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Screenshot taken from the video

Screenshot taken from the video

Dan over at Adorama Pro has come up with one of the coolest and smartest ways to shoot product photos on seamless white. He effectively shows you that by positioning one light correctly, using a lot of power output and adding a large diffuser you can get an image like the one above.

In the video after the jump, he takes you through the setup. He positions the light back towards the white seamless background to illuminate both that and the large diffuser that he places over the sunglasses. This is important because it means that this single, high powered light source is illuminating the background and the large diffuser to give us the image that we see above. It’s possible to do something similar at home, but you’d need to crank up the ISO setting to at least ISO 400 and you’d need a large diffuser like a shoot through reflector.

We’ve done something similar as much more scaled back, but Dan’s way of doing things is a lot better. Adorama’s video is after the jump.

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While everyone wants to go out and shoot when the weather is bright and sunny, it won’t always give you the greatest exposures. For starters, bright sunny days give you lots of contrast–which you can like creatively, but it won’t give you the most versatility later on when you go to edit your images. Additionally, getting the right direction for the light can be tough too since you’re at the mercy of the sun.

Instead, the best time to go out shooting is during an overcast day. Want that classic shadowless look to your images? Or maybe a lot more versatility in your landscape image in a single shot?

Your best bet is to go shooting when it’s overcast. If you’re a beginner, then here’s why you should forget about going to shoot in the sunshine.

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Image by Miguel Jalo. Used with permission.

Photographer Miguel Jalo captured an absolutely incredible image of a mosquito who landed on him and began to feast on his blood. The image was posted to the PhotoCritique Subreddit, where many also found it to be a great catch.

Miguel states that he used a Nikon 40mm lens at F16 and ISO 100 and was afraid to get closer to the subject lest it get scared off. While folks are critiquing the background and cutting off the legs, Miguel still caught the important parts of the image that otherwise make it incredible and while framing it quite well.

“I shot this at f16. Was afraind to go any further because that particular lens starts losing sharpness. Those light(s) are the result of the in camera flash not being able to (light) up the whole frame. It was one of the problems with that lens in particular, because if you wanted 1:1 magnification (true macro) you’d have to get really really close to your subject.” states Miguel.

For what it’s worth, the image is very detailed and shows us a moment that we rarely ever see and are too often too busy swatting the mosquito.


All images by German Roque. Used with permission

German Roque is a 27 year old New Orleans, LA-based portrait photographer who, through his photography, demonstrates incredible relationships with his subjects. Any portrait photographer will tell you how important this is: from senior portraits to film shooters. German not only does this, but balances out the technical aspects through his incredible and creative use of lighting and shadows to tell stories about people and make them look their best.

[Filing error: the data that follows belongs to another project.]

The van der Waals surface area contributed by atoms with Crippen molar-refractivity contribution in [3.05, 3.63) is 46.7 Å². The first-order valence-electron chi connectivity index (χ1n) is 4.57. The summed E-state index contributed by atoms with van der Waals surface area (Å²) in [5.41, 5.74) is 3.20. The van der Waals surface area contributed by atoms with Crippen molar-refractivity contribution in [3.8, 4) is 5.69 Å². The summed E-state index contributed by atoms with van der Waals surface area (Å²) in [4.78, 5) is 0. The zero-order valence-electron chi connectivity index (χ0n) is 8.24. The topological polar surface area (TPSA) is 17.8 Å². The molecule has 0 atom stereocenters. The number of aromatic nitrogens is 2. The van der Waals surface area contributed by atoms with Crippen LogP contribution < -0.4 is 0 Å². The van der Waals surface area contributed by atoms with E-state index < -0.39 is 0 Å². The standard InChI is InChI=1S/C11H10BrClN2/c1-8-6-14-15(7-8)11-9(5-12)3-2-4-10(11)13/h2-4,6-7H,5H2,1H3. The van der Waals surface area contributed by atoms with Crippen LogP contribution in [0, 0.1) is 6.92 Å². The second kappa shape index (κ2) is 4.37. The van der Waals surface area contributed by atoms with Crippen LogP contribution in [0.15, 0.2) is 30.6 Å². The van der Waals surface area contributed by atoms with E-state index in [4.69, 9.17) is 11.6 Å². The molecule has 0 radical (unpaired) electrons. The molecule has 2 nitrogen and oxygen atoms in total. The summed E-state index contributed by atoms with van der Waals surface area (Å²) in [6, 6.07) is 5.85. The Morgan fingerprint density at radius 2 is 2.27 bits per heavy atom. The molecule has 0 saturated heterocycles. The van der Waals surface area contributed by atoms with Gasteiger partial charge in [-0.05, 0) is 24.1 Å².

Most of all though, German is all about developing a rapport with his portrait subject before the shooting even begins. And as some photojournalists will tell you, trust is the biggest part of any photographer’s work.

But it wasn’t always that way: German started out photographing cars just for fun.

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All images by Jason Arber. Used with permission.

Photographer Jason Arber spent a number of years as a print designer mostly creating record sleeves, including a limited edition boxset of Oasis singles in the shape of a cigarette box (and an even rarer version in the shape of a Vox amplifier), and a limited edition metal box version of Janet Jackson’s Design of a Decade. As the internet era arrived, he migrated into web design, creating sites for the BBC and MTV, and co-founding the hugely popular online design and culture magazine, Pixelsurgeon, with my illustrator and photographer buddy Richie May, who is a frequent collaborator to this day.

He now heads up Phantom Limb–specialising in moving image and photography. He is now represented in the UK as a photographer by Werewolf.

During our recent call for strobist style portraits, Jason reached out to us showcasing a specific project for a fashion label called Persons Unknown. But we also discovered lots more of his excellent and unorthodox portraiture.

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ISO 400

With WPPI 2015 on the brink of starting up very soon, we’ve been busy scouring the web for the best in the business when it comes to wedding and portrait photography. We’ve also worked on curating and creating lots of tips and tutorials to help you get your start or help you get even further along in the photo world.

But we’re not only talking about gear: part of being a photographer is also having people skills. And as many of the photographers that we’ve interviewed will tell you, it’s pretty much everything. Here’s our giant roundup of Portrait and Wedding Tips.

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